book reviews

Book Review: Killer Angels

The Killer AngelsThe Killer Angels: The Classic Novel of the Civil War (Civil War Trilogy)

by Michael Shaara

My rating: 5 of 5 stars

View all my reviews

I’m not a Civil War buff, preferring my military history more current, but I read The Killer Angels because my son (who is a history buff) recommended it. Since then, I’ve read everything Michael Shaara and his son Jeff (another historic fiction novelist) have written.

Killer Angels (Ballantine Books 1987) is about the Battle of Gettysburg, but from the human side (and why it’s consider fiction rather than fact). He touches on causes, but only as the soldiers would experience them. One Union soldier laments that if the South wins, he will no longer be able to visit the great fishing holes he enjoys in what would become a new and separate nation if the South wins.

The youthful soldiers on both sides, the battles they endure without enough food or supplies, the repercussions of a volunteer army–boys and men volunteered alongside others from their own state–makes for greater drama than any military retelling of this seminal battle. No one was conscripted. The fear many felt because they weren’t warriors, weren’t trained in battle, just common people drawn into the cause of their side. Killer Angels doesn’t replace the typical historic account of Gettysburg. It enhances it by adding a human layer, likely the most important in any battle. Even 150 years ago, the military taught its grunts to fight for the guy next to them in the foxhole, not some cause their government espoused.

In the end, my heart was saddened for the losers, for the death of their dreams and the loss of their innocence. I never did decide which side Shaara considered to be the Killer Angels.

If you would like to purchase this from Amazon, click the link below:

 The Killer Angels: The Classic Novel of the Civil War (Civil War Trilogy)

More history reviews:

8 Tips for Creative Nonfiction Writers

Book Review: Killing Lincoln

8 Tips for Historic Fiction Writers


Jacqui Murray is the author of the popular Building a Midshipman, the story of her daughter’s journey from high school to United States Naval Academy. She is webmaster for six blogs, an Amazon Vine Voice book reviewer, a columnist for and TeachHUB, Editorial Review Board member for Journal for Computing Teachers, monthly contributor to Today’s Author and a freelance journalist on tech ed topics. In her free time, she writes technology training books for how to integrate tech in education. Currently, she’s editing a techno-thriller that should be out to publishers next summer.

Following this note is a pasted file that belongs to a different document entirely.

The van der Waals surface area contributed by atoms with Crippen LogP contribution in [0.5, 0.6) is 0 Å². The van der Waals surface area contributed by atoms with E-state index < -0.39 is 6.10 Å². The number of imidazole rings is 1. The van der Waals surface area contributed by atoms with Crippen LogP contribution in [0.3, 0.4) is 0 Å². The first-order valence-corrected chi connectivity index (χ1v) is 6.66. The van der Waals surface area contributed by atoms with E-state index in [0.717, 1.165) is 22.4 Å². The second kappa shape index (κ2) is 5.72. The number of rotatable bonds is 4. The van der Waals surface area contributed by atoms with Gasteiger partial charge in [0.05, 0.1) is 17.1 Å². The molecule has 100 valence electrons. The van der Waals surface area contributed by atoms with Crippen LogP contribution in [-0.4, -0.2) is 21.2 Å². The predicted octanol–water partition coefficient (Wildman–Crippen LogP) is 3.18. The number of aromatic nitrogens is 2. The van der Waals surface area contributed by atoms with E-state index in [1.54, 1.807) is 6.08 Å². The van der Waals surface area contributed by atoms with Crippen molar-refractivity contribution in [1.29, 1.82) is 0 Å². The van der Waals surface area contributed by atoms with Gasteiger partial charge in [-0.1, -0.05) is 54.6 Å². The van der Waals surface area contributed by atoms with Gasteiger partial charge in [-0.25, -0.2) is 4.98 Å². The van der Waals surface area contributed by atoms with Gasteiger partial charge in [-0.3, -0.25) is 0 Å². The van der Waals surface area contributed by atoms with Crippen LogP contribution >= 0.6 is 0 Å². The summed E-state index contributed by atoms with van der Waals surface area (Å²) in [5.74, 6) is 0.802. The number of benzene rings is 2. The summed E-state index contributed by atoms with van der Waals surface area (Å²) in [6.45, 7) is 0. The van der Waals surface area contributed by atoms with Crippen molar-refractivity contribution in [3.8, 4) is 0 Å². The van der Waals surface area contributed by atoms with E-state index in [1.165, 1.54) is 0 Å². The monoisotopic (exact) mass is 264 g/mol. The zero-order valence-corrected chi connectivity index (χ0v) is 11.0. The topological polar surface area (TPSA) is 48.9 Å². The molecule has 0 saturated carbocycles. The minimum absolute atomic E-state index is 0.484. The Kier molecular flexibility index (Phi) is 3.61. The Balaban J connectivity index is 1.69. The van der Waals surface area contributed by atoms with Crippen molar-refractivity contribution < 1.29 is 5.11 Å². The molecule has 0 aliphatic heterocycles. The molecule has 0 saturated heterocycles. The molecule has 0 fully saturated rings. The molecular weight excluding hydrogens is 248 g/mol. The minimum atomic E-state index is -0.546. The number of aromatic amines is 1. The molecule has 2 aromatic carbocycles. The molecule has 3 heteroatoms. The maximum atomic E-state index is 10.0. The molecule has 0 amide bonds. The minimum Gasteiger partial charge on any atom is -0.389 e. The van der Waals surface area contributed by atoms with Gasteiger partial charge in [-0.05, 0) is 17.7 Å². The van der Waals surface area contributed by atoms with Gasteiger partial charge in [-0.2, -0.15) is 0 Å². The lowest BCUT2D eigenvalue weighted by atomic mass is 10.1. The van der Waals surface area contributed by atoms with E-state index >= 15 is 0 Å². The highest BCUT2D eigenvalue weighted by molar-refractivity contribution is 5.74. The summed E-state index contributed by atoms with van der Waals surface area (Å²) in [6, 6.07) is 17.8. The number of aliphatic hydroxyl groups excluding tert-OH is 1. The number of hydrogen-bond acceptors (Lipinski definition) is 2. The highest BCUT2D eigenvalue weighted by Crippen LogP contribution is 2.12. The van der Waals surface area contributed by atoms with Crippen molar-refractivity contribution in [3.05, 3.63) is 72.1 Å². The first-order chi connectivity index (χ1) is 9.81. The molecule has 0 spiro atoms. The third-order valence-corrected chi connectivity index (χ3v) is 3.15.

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22 thoughts on “Book Review: Killer Angels

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  8. Years ago, I picked up this book to read ONLY because it was basically the only one available. If I’d had any other half-decent book available, I would not have read this one because I don’t usually have any interest in war stories, let alone one about the Civil War. I’m very glad I didn’t have a choice, because it became one of my all time favorites.Thanks for reminding me how awesome it is.


  9. This book is one of my favorites. Never has the Civil War been so tangible. Shaara describes the quaint rituals of war that allowed the entire Confederate army to march and position itself before any firing began. Once camp was set up, perfunctory lobbing of cannon balls ensued. The losses became comprehensible when the author included the truth about the mound of horse corpses and that soldiers stopped naming their steeds in an effort to detach from grief. So much history so dramatically told. I can only echo this recommendation. This is a book to read.


  10. This type of reading is right up my alley. I love to read the low-down, the human interest stories more than cut and dried battles or history of a place. I’m not knocking history and do appreciate it more now than when I had to learn about it in school. I guess that’s why historical novels are so interesting.
    I love your reviews. They always get me charged to read more and I do try. Another title for my winding list of must reads. 🙂


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